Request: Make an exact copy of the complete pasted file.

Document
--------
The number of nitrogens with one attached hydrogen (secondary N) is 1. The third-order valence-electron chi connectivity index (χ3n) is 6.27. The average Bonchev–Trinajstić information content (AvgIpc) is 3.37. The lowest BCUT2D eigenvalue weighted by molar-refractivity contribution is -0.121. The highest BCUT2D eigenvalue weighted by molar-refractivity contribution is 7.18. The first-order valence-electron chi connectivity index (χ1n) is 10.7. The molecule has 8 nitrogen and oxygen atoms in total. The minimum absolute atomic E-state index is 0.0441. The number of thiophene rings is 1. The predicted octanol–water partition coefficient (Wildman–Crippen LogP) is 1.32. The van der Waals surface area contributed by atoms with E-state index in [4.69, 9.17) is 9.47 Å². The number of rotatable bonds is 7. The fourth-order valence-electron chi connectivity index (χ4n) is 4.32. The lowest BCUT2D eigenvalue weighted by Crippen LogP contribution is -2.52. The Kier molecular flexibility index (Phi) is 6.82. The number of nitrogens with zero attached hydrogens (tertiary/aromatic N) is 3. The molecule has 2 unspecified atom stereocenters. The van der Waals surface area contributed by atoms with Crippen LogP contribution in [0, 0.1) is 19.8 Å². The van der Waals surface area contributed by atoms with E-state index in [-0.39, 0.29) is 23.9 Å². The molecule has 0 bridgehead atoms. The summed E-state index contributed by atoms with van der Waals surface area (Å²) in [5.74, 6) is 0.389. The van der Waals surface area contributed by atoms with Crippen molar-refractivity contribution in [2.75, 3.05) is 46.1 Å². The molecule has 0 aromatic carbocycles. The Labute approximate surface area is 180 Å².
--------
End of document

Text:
The number of nitrogens with one attached hydrogen (secondary N) is 1. The third-order valence-electron chi connectivity index (χ3n) is 6.27. The average Bonchev–Trinajstić information content (AvgIpc) is 3.37. The lowest BCUT2D eigenvalue weighted by molar-refractivity contribution is -0.121. The highest BCUT2D eigenvalue weighted by molar-refractivity contribution is 7.18. The first-order valence-electron chi connectivity index (χ1n) is 10.7. The molecule has 8 nitrogen and oxygen atoms in total. The minimum absolute atomic E-state index is 0.0441. The number of thiophene rings is 1. The predicted octanol–water partition coefficient (Wildman–Crippen LogP) is 1.32. The van der Waals surface area contributed by atoms with E-state index in [4.69, 9.17) is 9.47 Å². The number of rotatable bonds is 7. The fourth-order valence-electron chi connectivity index (χ4n) is 4.32. The lowest BCUT2D eigenvalue weighted by Crippen LogP contribution is -2.52. The Kier molecular flexibility index (Phi) is 6.82. The number of nitrogens with zero attached hydrogens (tertiary/aromatic N) is 3. The molecule has 2 unspecified atom stereocenters. The van der Waals surface area contributed by atoms with Crippen LogP contribution in [0, 0.1) is 19.8 Å². The van der Waals surface area contributed by atoms with E-state index in [-0.39, 0.29) is 23.9 Å². The molecule has 0 bridgehead atoms. The summed E-state index contributed by atoms with van der Waals surface area (Å²) in [5.74, 6) is 0.389. The van der Waals surface area contributed by atoms with Crippen molar-refractivity contribution in [2.75, 3.05) is 46.1 Å². The molecule has 0 aromatic carbocycles. The Labute approximate surface area is 180 Å².